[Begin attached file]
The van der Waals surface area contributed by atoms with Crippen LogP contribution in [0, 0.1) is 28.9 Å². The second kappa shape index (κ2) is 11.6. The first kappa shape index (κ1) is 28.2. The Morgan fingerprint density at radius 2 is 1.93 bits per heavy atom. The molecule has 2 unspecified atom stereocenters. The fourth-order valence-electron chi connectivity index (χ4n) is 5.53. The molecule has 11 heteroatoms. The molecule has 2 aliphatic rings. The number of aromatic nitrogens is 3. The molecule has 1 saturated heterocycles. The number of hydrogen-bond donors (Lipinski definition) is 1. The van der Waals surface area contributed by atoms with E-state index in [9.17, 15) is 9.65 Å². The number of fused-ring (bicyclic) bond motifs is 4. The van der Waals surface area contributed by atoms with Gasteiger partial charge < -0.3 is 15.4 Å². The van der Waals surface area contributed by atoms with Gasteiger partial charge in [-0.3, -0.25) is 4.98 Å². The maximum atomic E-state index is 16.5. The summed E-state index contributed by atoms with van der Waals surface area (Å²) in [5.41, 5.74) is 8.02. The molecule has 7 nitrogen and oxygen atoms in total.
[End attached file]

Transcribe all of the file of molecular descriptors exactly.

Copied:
The van der Waals surface area contributed by atoms with Crippen LogP contribution in [0, 0.1) is 28.9 Å². The second kappa shape index (κ2) is 11.6. The first kappa shape index (κ1) is 28.2. The Morgan fingerprint density at radius 2 is 1.93 bits per heavy atom. The molecule has 2 unspecified atom stereocenters. The fourth-order valence-electron chi connectivity index (χ4n) is 5.53. The molecule has 11 heteroatoms. The molecule has 2 aliphatic rings. The number of aromatic nitrogens is 3. The molecule has 1 saturated heterocycles. The number of hydrogen-bond donors (Lipinski definition) is 1. The van der Waals surface area contributed by atoms with E-state index in [9.17, 15) is 9.65 Å². The number of fused-ring (bicyclic) bond motifs is 4. The van der Waals surface area contributed by atoms with Gasteiger partial charge < -0.3 is 15.4 Å². The van der Waals surface area contributed by atoms with Gasteiger partial charge in [-0.3, -0.25) is 4.98 Å². The maximum atomic E-state index is 16.5. The summed E-state index contributed by atoms with van der Waals surface area (Å²) in [5.41, 5.74) is 8.02. The molecule has 7 nitrogen and oxygen atoms in total.